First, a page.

Before I moved to Orangeville, I had attended one or two Creative Needlework Festivals in Toronto. Back then, around 1996/97, there was not much knitting on the internet. I was a member of About.com (Delphi back then) and spent a lot of time on the knitting forum---although not as much time as I spend on the computer now! We moved to O'ville late '98; I didn't go to the Festival that fall as we got married on Thanksgiving weekend, LOL. In O'ville, there wasn't much knitting going on either. You could get yarn at Wal-Mart and Zellers, and in a gift/art supply shop downtown. In March of 99, I saw an ad in the newspaper for a talk at a museum on the history of knitting/socks, and then weekly sock knitting classes. I thought "Why would I want to knit socks?" I had never used double pointed needles, and I"m not sure if I had knitted circularly at the time. Eager to meet other knitters, I went to the talk, and signed up for the classes. I learned about 'sock yarn' as opposed to regular yarn. We had to buy it from the teacher, who was also a weaver and got it from her supplier (people say it's like crack, LOL).
The classes were held in a little area of the county museum. It was a pretty drive up there, about 25 minutes. You could take either boring old Highway 10, or scenic but deadly Airport Rd/County Rd 18. I usually went up on Highway 10 (it was Sat. morning, LOL) and back on Airport Rd. If you go here and watch the "Main Gallery" show, you'll see a bit area between the log houses (yes, there are real log homes INSIDE the museum). This bright area is a large window which over looks Airport Rd and the farms. The view isn't spectacular; it's just a farm with a cedar woodlot, actually rather dreary in the spring. But I chose two yarns that looked like that farm---a grey/moss marl and a solid moss. Got started, knitted for a while on the 2x2 ribbing and found out the next week I was knitting inside out. LOL. Easily fixed. I finished the first sock and was so impressed with myself! I even knit the second one. The instructor handed out an old Patons/Baldwin/Beehive instruction sheet on grafting the toe, and I've never looked back.
Before the classes ended, I bought some more of the yarn, Schoeller-Esslinger Fortissima 6 ply to 'use up' the leftover yarn from these socks. A few months later, the teacher offered a few knit nights in her home and I bought a few more balls. I think this was the official start of stashing (as opposed to making the Kaffe Fasset sweaters when I bought lots of yarn but for a specific project that I then actually made).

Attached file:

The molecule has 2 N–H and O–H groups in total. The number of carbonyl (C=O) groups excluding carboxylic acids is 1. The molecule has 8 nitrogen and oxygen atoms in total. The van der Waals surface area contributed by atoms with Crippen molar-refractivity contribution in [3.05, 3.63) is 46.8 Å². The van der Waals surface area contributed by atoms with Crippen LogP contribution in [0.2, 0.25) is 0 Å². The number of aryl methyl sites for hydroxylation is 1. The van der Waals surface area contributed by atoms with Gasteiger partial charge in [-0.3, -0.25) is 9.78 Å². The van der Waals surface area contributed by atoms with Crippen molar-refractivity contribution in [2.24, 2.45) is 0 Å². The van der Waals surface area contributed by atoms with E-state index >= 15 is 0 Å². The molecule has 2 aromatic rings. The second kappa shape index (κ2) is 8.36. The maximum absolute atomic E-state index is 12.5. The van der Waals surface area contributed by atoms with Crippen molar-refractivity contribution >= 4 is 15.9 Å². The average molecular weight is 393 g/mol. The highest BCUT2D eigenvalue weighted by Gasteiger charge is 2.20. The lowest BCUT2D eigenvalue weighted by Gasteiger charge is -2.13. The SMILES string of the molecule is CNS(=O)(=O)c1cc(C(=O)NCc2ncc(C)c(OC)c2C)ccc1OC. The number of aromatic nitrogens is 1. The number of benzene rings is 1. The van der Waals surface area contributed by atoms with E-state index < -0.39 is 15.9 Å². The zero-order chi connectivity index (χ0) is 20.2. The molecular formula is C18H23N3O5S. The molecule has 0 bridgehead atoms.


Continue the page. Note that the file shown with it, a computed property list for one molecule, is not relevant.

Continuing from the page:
I remember going to the Creative Needlework Festival in October 2000. I had signed up for my first classes that summer, never even thinking about the fact I had a newborn. On the Friday I took Huey and all the 'stuff' (this was pre-sling days when I was still hesitant on nursing in public--I knew I could, but it was physically awkward for me). The first class was something with Lucy Neatby. There were about 12 women around a table, in a large room that had several other classes going on in different corners (one was Lily Chin, one was a sewing class). Huey had slept all the way down of course, and woke up for the class. He was awake and active, but not crying or anything. Part way through, an 'official' came in and asked me to leave! I don't recall seeing 'no babies' in the booklet, but I didn't have it anymore. It was in there next time!
I spent the rest of the time shopping. One of the first booths was always Koigu. (It is possible I saw it before this time, at an earlier show). I bought two skeins, one cream, one brown/moss/purple. I wanted to make Rob socks. I had tried before, with some Kroy, but he didn't like them. The Koigu was $11/skein back then....it seemed a fortune to me, but there wasn't much available in 'specialty' sock yarn! There was also Shelridge Farm, and I don't remember any other ones. Everyone seemed surprised that a) I knit, and b) I knit socks. They weren't quite the hot item they are now. I popped into the afternoon class I was supposed to take, and got the handouts.